The transmittance for normal incidence then would be (4nb)(1 + nb)2 = 0.979, which with the reflectance sums to one (and also sums to one for all other incident angles). As noted elsewhere, it is the Law of Conservation of Energy, not the law of conservation of radiance.

The vertical dotted line in Fig. (1) shows the location of Brewster’s angle,

𝜃Brew = arctan(nb) (26)

which is arctan(1.34) = 53.3deg in the present case. At this angle, Raw(1,2) = Raw(2,1) = Raw(1,1), and Raw(3,3) = Raw(4,4) = 0. In the present case Raw(1,1) 0.04 at 𝜃Brew, and the reflection process S̲r = R̲aw(𝜃i = 𝜃Brew)S̲i becomes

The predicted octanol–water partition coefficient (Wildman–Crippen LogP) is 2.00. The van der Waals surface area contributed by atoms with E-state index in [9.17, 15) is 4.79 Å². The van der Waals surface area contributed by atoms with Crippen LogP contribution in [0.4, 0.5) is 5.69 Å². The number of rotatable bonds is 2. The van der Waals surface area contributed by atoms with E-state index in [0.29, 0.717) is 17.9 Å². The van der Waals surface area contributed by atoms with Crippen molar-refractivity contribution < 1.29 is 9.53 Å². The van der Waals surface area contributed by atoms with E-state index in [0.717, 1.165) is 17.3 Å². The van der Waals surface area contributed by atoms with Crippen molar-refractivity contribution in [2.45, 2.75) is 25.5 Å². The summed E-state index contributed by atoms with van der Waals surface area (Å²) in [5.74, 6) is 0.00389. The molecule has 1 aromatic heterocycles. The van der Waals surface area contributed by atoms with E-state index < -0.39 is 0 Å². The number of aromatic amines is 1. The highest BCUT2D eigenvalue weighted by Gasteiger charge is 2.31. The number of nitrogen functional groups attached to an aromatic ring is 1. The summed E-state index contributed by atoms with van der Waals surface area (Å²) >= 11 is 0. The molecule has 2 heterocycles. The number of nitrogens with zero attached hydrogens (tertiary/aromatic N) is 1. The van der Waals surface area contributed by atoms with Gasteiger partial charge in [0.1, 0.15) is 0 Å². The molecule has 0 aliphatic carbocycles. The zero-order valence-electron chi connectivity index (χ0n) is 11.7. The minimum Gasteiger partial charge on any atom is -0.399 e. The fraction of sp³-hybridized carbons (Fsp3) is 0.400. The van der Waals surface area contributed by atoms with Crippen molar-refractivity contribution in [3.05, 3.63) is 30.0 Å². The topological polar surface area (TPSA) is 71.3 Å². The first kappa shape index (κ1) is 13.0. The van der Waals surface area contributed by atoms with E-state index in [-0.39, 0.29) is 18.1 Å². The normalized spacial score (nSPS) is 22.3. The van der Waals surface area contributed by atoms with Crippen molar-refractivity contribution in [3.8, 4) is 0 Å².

S̲r = 0.04 0.04000.04 0.04 0 0 0 0 00 0 0 0 0 I 0 0 0 = 0.04I 0.04I 0 0 . (27)

Thus, at Brewster’s angle, unpolarized incident radiance is totally horizontally polarized upon reflection.

It should also be noted that the non-zero Taw(2,1) means that unpolarized radiance becomes partly horizontally polarized upon transmission through the surface.

Figure (2) shows R̲aw and T̲aw as reduced scattering matrices, i.e. after dividing each element by its (1,1) component. These plots show more clearly the behavior of the R̲aw matrix elements at Brewster’s angle. These curves agree exactly with the corresponding plots in (Kattawar and Adams (1989) (their Fig. 4).


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Figure 2: Reduced reflectance and transmittance matrices for air-incident radiance [the reflectance and transmittance matrices of Fig.(1) normalized by their (1,1) elements]. The vertical dotted line is Brewster’s angle.